Why candy corn is so loved (but also really hated)

Why is candy corn such a polarizing treat? Fans and detractors share their views.
Why is candy corn such a polarizing treat? Fans and detractors share their views.TODAY
By Kirsten Henri

You thought the presidential election was divisive? Just try asking people how they feel about candy corn.

People who love the tri-colored Halloween confection LOVE it, in the totally obsessed, can't-stop-cramming-it-into-my-mouth-please-take-it-away-before-I-eat-the-entire-bag sense. They sing the praises of its signature sorta-creamy, kinda-chewy texture, festive fall palette and molar-destroying sweetness — not to mention the way it can double as costume fangs.

In fact, Google recently announced that candy corn is the most-searched-for sweet in the U.S. this Halloween season, beating out the likes of M&M'S, Twizzlers and Reese's Peanut Butter Cups. Googlers are also hot on the hunt for “candy corn M&Ms,” “candy corn cookies,” “candy corn recipe” and “candy corn Oreos.” All of which may come as a surprise to the legions of candy-corn haters out there.

Story: From 'just wrong' to 'super sweet': TODAY tastes Candy Corn Oreos

But first, let’s hear from some of the lovers:

“Love it. Nothing says Halloween is on its way quite like candy corn!!” —Frank Urso, New Jersey

“Love them, but can only eat a few. It's like an ice cold beer: nothing’s as good as the first one.” —Marilyn McDevitt (a dentist!), Massachusetts

“Love it, but only once a year. Like Cadbury eggs, they lose their appeal after about two weeks.” —Christy Lejeune, Philadelphia

A big part of what makes candy corn so wildly popular is its seasonality, according to Susan Whiteside, vice president of communications for the National Confectioners’ Association. “It’s the original limited edition candy!” Whiteside said. “The ‘get it while you can’ element is extremely important. Candy corn is to the confectionery industry what the pumpkin spiced latte is to coffee. People wait for it every year.”

And let’s face it, candy corn is just so darn cute, which might explain why it’s making its way into Oreos and other unexpected locales. “It lends itself nicely to design,” explained Whiteside. “I’ve even seen non-edible candy-corn-themed items like socks and candles.”

She’s not kidding: take a look at this Pinterest search for candy corn.

But don’t be fooled — there are many candy-corn haters out there. In fact, in a TODAY.com survey last year, candy corn came in as the second most hated Halloween confection, right behind peanut butter toffee. Some Facebookers shared their list of very specific complaints about the evils lurking within these guileless candy kernels:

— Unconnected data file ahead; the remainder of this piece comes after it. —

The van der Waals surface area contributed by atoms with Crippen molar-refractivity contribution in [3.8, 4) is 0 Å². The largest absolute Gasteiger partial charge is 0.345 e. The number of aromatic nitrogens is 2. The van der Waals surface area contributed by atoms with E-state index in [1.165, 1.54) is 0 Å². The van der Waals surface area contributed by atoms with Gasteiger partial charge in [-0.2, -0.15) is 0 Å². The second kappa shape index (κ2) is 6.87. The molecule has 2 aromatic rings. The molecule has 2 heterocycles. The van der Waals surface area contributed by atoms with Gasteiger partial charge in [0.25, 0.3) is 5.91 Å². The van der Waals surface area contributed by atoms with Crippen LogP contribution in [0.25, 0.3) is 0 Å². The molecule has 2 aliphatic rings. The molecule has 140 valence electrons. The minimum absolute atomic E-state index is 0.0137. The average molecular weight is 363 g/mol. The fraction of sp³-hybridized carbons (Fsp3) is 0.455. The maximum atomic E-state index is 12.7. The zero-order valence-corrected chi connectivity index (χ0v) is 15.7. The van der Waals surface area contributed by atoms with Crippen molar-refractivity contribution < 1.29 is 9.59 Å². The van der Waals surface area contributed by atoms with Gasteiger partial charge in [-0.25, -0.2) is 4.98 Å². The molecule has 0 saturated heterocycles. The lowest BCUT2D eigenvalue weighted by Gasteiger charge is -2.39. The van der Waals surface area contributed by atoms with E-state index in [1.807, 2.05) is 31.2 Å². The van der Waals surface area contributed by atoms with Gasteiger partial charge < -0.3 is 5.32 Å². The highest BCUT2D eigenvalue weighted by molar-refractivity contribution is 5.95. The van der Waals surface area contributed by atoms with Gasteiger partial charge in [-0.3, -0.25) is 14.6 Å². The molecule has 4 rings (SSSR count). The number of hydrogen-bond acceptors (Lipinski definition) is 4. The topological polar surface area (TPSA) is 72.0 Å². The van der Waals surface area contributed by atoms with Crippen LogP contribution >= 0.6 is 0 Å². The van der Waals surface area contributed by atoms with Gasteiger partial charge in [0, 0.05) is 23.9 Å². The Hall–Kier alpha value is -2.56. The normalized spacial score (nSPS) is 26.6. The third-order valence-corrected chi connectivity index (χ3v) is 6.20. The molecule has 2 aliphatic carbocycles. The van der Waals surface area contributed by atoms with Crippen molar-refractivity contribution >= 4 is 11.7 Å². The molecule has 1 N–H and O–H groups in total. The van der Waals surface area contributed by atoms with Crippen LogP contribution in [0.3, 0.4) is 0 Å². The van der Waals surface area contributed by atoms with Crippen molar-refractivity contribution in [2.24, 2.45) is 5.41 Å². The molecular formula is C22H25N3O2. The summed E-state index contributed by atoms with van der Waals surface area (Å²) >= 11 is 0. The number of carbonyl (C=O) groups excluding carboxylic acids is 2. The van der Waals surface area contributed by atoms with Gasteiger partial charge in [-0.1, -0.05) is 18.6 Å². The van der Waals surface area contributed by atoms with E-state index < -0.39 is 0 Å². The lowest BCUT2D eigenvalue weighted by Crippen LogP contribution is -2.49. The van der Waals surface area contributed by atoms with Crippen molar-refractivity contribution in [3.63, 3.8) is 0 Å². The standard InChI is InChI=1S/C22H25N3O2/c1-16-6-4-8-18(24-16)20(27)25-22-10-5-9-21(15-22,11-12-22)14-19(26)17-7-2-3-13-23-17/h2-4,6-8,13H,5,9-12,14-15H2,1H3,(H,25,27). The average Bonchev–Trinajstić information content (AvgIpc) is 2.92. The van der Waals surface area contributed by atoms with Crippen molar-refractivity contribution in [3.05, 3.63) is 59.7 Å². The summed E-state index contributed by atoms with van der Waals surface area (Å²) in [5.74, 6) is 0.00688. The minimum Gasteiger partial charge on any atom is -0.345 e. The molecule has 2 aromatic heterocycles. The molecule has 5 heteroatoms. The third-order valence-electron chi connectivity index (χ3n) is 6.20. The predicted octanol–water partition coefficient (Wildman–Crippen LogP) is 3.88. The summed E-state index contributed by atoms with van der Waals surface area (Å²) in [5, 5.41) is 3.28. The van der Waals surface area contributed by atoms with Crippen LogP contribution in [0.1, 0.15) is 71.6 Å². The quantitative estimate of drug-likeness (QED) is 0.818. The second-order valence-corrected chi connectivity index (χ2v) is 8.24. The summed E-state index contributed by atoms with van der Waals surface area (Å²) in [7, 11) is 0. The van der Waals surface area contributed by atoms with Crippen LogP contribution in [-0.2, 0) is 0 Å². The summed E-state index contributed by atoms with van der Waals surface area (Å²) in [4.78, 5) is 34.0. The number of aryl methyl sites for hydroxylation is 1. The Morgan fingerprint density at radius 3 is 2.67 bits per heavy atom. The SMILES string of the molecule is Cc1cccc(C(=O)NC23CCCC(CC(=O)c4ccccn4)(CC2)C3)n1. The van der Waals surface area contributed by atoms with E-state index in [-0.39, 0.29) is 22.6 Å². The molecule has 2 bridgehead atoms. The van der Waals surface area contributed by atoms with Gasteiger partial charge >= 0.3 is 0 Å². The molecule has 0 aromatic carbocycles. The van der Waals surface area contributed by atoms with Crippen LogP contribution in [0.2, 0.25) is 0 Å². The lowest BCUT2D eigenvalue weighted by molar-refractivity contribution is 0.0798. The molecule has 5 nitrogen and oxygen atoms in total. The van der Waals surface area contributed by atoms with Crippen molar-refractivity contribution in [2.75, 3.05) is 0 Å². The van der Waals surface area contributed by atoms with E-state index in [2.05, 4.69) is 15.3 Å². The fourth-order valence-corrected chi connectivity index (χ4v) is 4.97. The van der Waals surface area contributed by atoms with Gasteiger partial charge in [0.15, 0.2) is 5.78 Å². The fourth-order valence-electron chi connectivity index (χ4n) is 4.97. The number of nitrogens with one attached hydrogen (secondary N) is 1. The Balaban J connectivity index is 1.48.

“I hate it! I can taste the starch or whatever chemical or preservative is in it. It burns the back of my throat.” —Edward Yaeger, Connecticut

“Hate it. It is too sweet, but that isn’t the real reason. There is something about the consistency. It is chalky and unpleasant through the chewing process.” —Guy Abramovitz, Philadelphia

“Blech! Tastes like cavities.” —Maggie Hochberg, Seattle

So what exactly IS candy corn anyway? Is it wax? Is there any corn in it? Is it just a little sugar bomb?

Technically, candy corn is a mellowcreme, a type of confection made from sugar, corn syrup, honey and wax — and, depending on who's doing the candymaking — fondant and marshmallow. It was invented (and laboriously made by hand)  in the 1880s at the Wunderlee Candy Company in Philadelphia by confectioner George Renninger; most of the candy corn you'll eat today, though, is mass-produced by brands like Brach's or Jelly Belly Candy Company.

Interestingly, Whiteside points out, candy corn remains a perennial Halloween presence despite the fact that it’s actually not much of a trick-or-treat candy. “Because it’s more commonly sold in one-pound bags and not individually packaged. It’s typically been sold as a ‘candy dish candy’ that people also love to decorate and bake and cook with — which goes back to the fact that it’s just plain cute.”

According to data from the National Confectioners Association, more than 35 million pounds of candy corn will be produced this year alone. This means there have to be more people who love candy corn — at least for its good looks — than hate it, right? Right?!

How do you feel about candy corn? Love it? Hate it? Why?

Kirsten Henri is a Philadelphia-based food and lifestyle writer who is both a lover and a hater of candy corn. She hates to take sides when it comes to sweets. You can find her on twitter @kirstenography.

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